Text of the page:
Fujifilm's X-T10 is an excellent middle road between price and features, but the upgrade is inching even closer to the high-end options. The Fujifilm X-T20 boasts an updated sensor processor and autofocus system similar to the T-2, but for about $700 less.
Fujifilm's X-Trans sensors are known for producing beautiful colors and imitating film effects, and the X-T20 steps up to 24 megapixels. Along with the resolution boost, the sensor also has more autofocus areas, which should mean an improvement in autofocus speed and accuracy over the earlier option.
A new processor allows the camera to handle big 4K files at a respectable 30 fps, a significant step up from the HD on the X-T10.
All that is wrapped up in a classic Fujifilm body with a leather-like wrap and a good set of physical controls. The camera uses both an electronic viewfinder and a tilting touchscreen. Battery life is just 360 shots or 50 minutes of video though -- which isn't uncommon for a mirrorless camera but is one area where the smaller shooters still differ from DSLRs.
The images from the X-T20 should be indiscernible from the shots on the X-T2, however, there are a few usability differences. One of the biggest disadvantages of the cheaper T-T20 is that it doesn't use weather-sealing. Besides keeping out dust and moisture, weather sealing also tends to give cameras a sturdier feel. The X-T2 also has a faster burst than the X-T20's just-okay 5 fps, as well as a faster mechanical shutter speed. The X-T2 also has both a better viewfinder and screen, as well as being compatible with more accessories, namely battery grips.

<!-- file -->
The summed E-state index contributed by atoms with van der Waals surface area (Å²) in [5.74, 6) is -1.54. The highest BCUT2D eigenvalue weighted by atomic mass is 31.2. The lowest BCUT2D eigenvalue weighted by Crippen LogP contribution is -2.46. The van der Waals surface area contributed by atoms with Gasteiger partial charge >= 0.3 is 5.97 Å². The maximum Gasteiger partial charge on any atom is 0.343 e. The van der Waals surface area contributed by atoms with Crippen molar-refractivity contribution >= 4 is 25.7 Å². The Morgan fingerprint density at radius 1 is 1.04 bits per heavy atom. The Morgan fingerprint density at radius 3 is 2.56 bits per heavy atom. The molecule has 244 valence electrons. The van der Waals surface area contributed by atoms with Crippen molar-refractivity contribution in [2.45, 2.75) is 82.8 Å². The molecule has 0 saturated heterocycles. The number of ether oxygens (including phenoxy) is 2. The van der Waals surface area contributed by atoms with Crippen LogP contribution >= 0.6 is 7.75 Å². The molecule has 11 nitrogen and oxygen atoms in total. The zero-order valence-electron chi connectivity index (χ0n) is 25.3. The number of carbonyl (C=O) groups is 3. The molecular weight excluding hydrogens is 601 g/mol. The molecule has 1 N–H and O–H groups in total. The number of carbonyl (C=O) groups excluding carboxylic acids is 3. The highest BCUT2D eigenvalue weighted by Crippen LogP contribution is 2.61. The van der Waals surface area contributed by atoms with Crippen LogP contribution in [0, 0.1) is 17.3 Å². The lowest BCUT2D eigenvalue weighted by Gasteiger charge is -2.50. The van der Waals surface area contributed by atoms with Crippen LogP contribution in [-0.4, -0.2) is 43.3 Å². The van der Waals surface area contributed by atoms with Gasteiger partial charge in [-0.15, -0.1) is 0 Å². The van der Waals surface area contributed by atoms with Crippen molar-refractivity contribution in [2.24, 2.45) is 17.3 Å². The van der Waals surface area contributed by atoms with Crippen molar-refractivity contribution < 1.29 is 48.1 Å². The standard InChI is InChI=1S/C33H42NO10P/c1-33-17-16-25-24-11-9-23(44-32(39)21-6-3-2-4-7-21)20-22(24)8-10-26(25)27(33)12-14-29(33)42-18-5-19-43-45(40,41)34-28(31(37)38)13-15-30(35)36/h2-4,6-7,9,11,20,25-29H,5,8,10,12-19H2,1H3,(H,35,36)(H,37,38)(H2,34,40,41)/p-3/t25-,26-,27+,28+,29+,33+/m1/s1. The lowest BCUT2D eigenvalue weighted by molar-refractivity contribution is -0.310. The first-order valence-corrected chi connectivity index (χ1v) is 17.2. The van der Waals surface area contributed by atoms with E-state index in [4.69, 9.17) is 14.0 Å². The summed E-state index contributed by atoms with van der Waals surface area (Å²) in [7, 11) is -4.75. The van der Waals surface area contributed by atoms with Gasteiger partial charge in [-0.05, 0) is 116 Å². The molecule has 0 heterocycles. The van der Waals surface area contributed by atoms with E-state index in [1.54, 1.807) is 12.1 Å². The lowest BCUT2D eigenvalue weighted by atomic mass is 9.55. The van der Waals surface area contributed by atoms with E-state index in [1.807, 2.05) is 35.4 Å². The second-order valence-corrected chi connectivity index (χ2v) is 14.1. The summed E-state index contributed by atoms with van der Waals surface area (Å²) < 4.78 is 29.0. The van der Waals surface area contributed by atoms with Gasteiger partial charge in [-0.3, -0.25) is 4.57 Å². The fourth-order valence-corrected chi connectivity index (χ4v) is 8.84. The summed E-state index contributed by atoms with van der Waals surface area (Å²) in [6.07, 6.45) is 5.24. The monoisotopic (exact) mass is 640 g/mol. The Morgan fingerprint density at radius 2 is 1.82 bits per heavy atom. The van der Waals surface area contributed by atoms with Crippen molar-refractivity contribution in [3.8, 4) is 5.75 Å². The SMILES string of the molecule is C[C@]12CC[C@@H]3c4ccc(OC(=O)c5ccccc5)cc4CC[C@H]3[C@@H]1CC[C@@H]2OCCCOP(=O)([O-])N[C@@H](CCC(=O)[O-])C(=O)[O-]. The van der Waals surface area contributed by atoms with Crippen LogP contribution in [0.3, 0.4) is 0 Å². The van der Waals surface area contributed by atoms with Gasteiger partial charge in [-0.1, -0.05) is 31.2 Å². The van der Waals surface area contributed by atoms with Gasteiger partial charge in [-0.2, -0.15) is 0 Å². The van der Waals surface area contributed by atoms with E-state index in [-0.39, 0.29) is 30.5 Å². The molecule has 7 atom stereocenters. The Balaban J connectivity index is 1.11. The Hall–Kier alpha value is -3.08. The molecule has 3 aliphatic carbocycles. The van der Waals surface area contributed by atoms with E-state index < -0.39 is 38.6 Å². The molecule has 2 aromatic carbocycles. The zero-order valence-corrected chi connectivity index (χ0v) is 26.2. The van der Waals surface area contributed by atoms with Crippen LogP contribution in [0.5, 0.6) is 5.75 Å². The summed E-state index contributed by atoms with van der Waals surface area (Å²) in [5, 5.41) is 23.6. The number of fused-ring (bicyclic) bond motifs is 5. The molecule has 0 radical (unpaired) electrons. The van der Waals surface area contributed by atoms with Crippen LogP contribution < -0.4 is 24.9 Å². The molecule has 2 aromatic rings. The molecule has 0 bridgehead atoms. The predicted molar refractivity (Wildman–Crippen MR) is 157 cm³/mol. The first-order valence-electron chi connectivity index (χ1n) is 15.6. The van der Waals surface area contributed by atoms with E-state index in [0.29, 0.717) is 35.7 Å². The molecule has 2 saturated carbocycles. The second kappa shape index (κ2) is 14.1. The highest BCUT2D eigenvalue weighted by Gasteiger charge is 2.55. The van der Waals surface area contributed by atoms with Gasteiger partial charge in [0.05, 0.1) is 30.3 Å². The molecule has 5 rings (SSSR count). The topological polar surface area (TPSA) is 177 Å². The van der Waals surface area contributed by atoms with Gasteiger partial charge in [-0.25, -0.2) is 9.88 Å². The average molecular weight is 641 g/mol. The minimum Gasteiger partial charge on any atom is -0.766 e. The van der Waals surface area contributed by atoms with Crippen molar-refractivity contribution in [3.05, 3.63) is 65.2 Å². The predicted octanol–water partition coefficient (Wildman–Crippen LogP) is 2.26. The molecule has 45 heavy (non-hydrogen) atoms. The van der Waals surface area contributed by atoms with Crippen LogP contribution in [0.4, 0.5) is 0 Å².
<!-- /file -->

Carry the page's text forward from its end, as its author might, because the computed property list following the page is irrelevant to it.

The Fujifilm X-T20 is an excellent option for the photographer that wants that Fujifilm image quality without that high price tag. The X-T20 appears to have more in common with the X-T2 than the relationship between the X-T10 and X-T1, and more features for the same price is always something we're happy to see here. As a middle-of-the-road mirrorless, the X-T20 should be a good choice for travel and portraits as well as all around use, provided you don't need a supper snappy burst mode. The camera retails body-only for about $900 in black or silver.